One resident commented that the new stoplight was possibly “the best stoplight in the State of Colorado” and that the town should utilize that new amenity.
The design alternatives that were presented during the meeting all featured some form of updated roadways that would connect with the new intersection to allow for easier access to whatever developments there will be. The designs also featured mixed-use trails to allow for better pedestrian movement at the locations.
Other ideas that were incorporated into the design alternatives were ideas surrounding retail space that could potentially have affordable housing built above them. Discussions emerged on the possibility to build a hotel on one of the properties, as did discussions about commercial space. The possibility of building attached housing in the area were incorporated into the design alternatives, though did not receive very much attention during the meeting.
Town council members and members of the public seemed to lean toward a mixed-use of the two areas.
Town council’s and public comments
While what development will take place at the properties is still in question, concerns were voiced about pulling pedestrian traffic from the southern part of town to developments located in an area identified as a vehicle oriented section of town in the town’s master plan.
Ron Jones, managing partner for Cooper Creek Square, voiced concerns that a pedestrian oriented development at the properties would cause competition with the town’s existing businesses and would be unfair to the businesses on the south end of town that have followed the town’s master plan.
Would this development be competition or complimentary to the town’s existing businesses? Jones asked.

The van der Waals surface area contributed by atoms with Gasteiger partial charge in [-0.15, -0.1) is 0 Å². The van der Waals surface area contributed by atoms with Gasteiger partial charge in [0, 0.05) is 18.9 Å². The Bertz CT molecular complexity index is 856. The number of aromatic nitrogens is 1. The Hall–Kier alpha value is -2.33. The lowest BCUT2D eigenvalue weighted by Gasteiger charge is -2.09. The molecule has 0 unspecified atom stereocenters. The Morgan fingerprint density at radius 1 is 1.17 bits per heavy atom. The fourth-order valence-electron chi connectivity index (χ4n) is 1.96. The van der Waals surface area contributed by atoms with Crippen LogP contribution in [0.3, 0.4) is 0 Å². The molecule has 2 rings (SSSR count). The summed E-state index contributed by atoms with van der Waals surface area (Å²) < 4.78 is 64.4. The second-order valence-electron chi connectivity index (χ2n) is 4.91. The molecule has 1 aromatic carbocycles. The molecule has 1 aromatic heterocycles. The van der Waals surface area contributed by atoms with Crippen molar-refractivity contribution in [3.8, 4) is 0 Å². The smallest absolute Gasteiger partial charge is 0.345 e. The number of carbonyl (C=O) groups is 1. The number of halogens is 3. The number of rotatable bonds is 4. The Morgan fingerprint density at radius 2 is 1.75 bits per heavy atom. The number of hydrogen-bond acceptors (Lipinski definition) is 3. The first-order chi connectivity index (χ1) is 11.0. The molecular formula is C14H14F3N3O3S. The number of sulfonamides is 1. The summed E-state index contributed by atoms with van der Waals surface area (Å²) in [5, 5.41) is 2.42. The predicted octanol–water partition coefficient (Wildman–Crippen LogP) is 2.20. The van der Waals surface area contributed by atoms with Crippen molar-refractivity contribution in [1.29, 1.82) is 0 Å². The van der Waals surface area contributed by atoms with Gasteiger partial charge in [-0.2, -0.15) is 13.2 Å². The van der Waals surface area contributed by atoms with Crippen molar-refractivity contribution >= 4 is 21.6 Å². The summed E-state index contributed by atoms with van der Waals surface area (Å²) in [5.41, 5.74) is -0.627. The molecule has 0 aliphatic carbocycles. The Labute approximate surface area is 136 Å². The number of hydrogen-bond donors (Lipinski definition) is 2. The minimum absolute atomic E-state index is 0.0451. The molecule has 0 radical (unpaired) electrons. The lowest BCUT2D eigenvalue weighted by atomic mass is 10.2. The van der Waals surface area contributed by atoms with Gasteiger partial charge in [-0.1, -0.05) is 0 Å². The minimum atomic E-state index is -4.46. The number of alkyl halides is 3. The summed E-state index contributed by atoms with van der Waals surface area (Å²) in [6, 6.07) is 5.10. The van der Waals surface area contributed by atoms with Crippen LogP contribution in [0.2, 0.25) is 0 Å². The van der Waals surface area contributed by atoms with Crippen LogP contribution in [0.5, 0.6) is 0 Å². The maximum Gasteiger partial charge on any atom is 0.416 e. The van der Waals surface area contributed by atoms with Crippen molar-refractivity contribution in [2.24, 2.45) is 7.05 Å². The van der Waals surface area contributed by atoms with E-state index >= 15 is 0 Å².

Chris Seemann, a town council member, discussed Grand Park’s plan to develop a pedestrian oriented shopping village across the highway from the Sitzmark properties and discussed the possibility of connecting their planned pedestrian marketplace to one at the Sitzmark properties.
“It’s an exciting project, and I think it will be good for all of us,” Seemann said during the meeting.
Jimmy Lahrman, a town council member, said that any development should feed off of and help contribute to the town’s existing businesses.
Lahrman also gave praise to the town for moving forward with the purchase of these properties. The purchase of these properties “gave us the opportunity to start this process today rather than five years from now,” Lahrman said.
Another town council member, Katie Riemenschneider, discussed her support of a civic center at the locations and the possibility to construct some form of a transportation hub at the location.
Members of the audience also voiced support for and discussed the need for some form of public transportation in the Fraser Valley, though how the task of implementing a public transportation system could be tackled was unclear.
The open house provided the design firm with a tremendous amount of feedback concerning what the town’s residents and council members believed were needed amenities, according to Van Meter.
“Whatever happens at that north gateway has to benefit the town as a whole,” he said.
The next step in the process will be for the design firm to consider all of the suggestions presented during the open house and to “mash all of the concepts into the first preliminary design.”
Reid Tulley can be reached at 970-887-3334